Data warehouses •Data generated from operations as volatile asset:
oOLTP online transaction processing,
oPOS point of sale,
oATM automated teller machine
oInternet
•It is extracting and transforming operational data into informational or analytical data and loading it into a central data warehouse
Major features of DW •Time variant – stored not updated data
oPredictions, forecasting, trend analysis
•Subject oriented – customers’ vendor products
oLoans, accounts, transactions
•Nonvolatile – two kinds of operations in DW
oInitial loading
oAccess data
oDifference from operational data houses
•Integration – consistent naming of variables
OLAP Online Analytical Processing •Nonstatic reporting system
•Data show in several dimensions – details and zooming out general view
Power of OLAP •Visualization tool
•Easy to use interactive
•Good as first step to understand data
Limitations of OLAP – as main strengths •Does not find patterns automatically
•Does not have powerful analytical techniques
Evolution of the decision making architecture •DM components of business intelligence architecture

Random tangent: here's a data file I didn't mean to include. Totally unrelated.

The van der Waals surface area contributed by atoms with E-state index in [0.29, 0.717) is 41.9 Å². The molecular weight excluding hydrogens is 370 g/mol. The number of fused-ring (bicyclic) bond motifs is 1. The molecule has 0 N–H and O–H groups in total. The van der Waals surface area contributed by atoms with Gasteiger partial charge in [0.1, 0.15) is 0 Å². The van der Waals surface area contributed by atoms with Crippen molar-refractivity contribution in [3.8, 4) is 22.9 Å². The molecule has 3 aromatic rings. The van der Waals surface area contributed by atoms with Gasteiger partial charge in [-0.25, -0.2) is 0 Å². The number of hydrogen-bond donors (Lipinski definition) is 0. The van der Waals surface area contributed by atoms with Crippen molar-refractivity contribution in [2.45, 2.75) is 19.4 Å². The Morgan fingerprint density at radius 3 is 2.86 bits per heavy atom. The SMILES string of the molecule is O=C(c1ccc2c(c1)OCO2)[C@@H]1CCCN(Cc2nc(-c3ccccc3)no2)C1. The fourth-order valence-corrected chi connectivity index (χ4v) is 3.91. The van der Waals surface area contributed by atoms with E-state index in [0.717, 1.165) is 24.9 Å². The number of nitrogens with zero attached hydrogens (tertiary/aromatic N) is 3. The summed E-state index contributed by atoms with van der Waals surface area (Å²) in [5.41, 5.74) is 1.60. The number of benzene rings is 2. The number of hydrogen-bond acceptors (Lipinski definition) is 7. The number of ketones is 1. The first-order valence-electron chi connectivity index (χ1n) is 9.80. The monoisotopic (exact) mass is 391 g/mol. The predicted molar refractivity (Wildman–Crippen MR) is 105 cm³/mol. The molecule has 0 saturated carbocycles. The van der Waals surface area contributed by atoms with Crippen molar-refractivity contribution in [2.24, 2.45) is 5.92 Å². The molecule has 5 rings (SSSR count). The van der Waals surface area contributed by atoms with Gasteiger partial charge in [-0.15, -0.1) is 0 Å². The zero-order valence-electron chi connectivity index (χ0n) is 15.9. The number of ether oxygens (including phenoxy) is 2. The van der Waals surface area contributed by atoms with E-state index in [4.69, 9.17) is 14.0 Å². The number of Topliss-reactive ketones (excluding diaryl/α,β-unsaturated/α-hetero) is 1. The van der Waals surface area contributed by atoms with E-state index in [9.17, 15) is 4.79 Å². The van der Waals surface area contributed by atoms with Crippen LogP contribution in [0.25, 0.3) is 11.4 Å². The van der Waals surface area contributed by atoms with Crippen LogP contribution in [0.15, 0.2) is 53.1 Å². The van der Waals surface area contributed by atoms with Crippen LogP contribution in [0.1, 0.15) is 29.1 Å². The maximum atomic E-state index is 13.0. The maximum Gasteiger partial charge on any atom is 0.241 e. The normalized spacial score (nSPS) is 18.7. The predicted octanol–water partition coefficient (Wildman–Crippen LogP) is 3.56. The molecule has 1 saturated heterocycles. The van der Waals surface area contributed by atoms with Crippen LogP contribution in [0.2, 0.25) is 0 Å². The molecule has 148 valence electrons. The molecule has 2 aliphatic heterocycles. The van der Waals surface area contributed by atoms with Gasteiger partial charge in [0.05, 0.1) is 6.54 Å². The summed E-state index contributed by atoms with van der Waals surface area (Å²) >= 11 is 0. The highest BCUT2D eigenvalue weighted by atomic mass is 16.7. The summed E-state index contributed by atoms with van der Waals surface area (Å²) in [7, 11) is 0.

•BI brings benefits from actions
oQuerying
oReporting
oOnline analytical process
oData visualization
oData analysis
DM complements to BI tools provide global integrating approach for decision making process which allows:
oAccess from different sources
oVisualize models
oInteract with results to get knowledge
DM Virtuous Cycle What is the goal of DM Allow a corporation to improve its internal operations and external relationships with customers, suppliers, and other entities. The virtuous cycle of DM is about harnessing the power of data and transforming it into added value for the entire organization.
Response to extracted patterns
Selection of the right action